In Summer 2020 I was commissioned by Lucy Turnell, a PhD student at the University of Leeds, to write two flash fiction pieces on themes of sustainability. The project was being supervised by Christopher Hassall, and the aim was to find out whether participants were more able to absorb information about sustainability when it was delivered via fiction, than by factual writing.
Here is one of the pieces, titled We Own Where We Live.
We Own Where We Live
“Kevin, come away from there.” Colin was just inside the park gates: his dog was sniffing around a single ladies’ glove on the path, black, and if he didn’t get it away from her, she would try to eat it. “Come away,” he said.
He managed to distract her with a large stick, picked up the glove, put it on top of the fence, where there were already eight single gloves missing their pair.
Colin had lived around here a long time. He’d gone to primary school down the hill, then when he’d left school, he’d worked in the factory at the top. There had been a lot of change in forty years. This park had once been a bit of waste ground covered in broken glass, old mattresses, until volunteers and workers from the council had started planting trees. It was one of many old industrial sites that had been transformed from concrete and chemical to a green space bursting with life across the city, and the people who lived here loved it. There were paths of woodchip, benches, a little play area for the children. It even had a fence made out of thick wooden slats. It felt good. It felt solid. It felt as though it wasn’t going anywhere.
“Good morning, sir.” The lady in the park was here again.
“Morning.” She was here once a week, perched on the picnic bench, wearing a black fleece, and a hat of red green and gold. Long braids ran over her shoulders and back. She looked freezing. “Don’t they give you a flask?”
Yvonne was a local councillor, and she sat here every week, rain or shine. He had never felt sorry for somebody important before. She ought to be sitting inside, he thought, in an office.
“I only live over there.” She pointed to a street on the other side.
Last week, Colin had been finishing his application to go to University, and he’d seen Vera from next door out here, working. Planting a sapling in a hole in the very spot where, for years, there had been a pile of old tyres. Vera had a Yorkshire Terrier, and at times looked so tiny and frail it seemed the dog might overpower her. But out there, shaking the tree’s roots loose, she’d looked a lot stronger than he’d given her credit for.
“What do you think about the transport round here,” Yvonne said. “The buses and cycle paths?”
He let Kevin off the lead, her fur thick and black beneath his hands. She was a cockapoo, supposedly calm, but she liked to chase a squirrel as much as the next dog. When he looked up he saw Yvonne trying to hand him a leaflet. “We need local people like you in the citizen’s assembly.”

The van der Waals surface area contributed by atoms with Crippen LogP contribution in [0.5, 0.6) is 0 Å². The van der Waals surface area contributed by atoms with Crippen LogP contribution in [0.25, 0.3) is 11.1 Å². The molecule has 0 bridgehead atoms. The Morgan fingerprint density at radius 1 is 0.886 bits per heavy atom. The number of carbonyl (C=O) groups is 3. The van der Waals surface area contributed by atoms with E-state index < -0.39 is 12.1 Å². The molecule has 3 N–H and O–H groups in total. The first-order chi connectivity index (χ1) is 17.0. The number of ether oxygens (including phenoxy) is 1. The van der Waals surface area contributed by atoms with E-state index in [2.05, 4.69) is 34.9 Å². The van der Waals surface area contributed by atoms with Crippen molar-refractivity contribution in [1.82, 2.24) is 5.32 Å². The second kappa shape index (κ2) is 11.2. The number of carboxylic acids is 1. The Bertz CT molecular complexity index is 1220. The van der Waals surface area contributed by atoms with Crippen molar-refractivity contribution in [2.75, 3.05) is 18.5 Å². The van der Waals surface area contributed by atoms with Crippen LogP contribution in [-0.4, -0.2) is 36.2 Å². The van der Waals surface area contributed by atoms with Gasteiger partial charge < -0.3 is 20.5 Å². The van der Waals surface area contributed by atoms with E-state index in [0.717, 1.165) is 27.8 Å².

The dog plunged headlong into the little pool, then swam around, terrifying the local wildlife. “A cycle path wouldn’t be any use to me. I can’t ride a bike. But, I wouldn’t mind being able to take the dog on the bus. When I start uni I’ll need to take her to my sister’s, but the buses only go once an hour, then I’d need to get another bus from there back to town, so that’d make it a trip of two hours before I’ve even started. It’d cost about £8 a day.”
“What if the buses were cheaper?”
The dog got out, ran over, shook herself all over them both. “Sorry. I’ve only just got her,” he said. “Free would be better. At the most a quid, and they should go every ten minutes, not every half hour, alld day and all night.” The dog had got hold of another glove, a pink one. He took it off her. Sopping wet in his hands. “At the moment if you stay out anywhere after seven, you need to get a taxi, or wait around at the bus stop for ages, which isn’t great in the dark in winter.”
“More and cheaper buses are great for the environment,” she said. “So are shared paths for cycling and walking.”
“I like the sound of that,” he said.
Yvonne gestured at the wooden fence posts, at the flower garden and woodchip paths. In the little playground, two little children in rainbow macs giggled on the see-saw. “You should come along to the citizen’s assembly,” she said.
Kevin, capering madly, had seen something she liked the look of in the new copse of trees. The trees had only been here a week or so, and already there was life in them. Colin saw the flash of a squirrel’s tail as it hopped across the grass. “Yes,” he said. He took the leaflet, and went after the dog. “Yes, I’ll come.”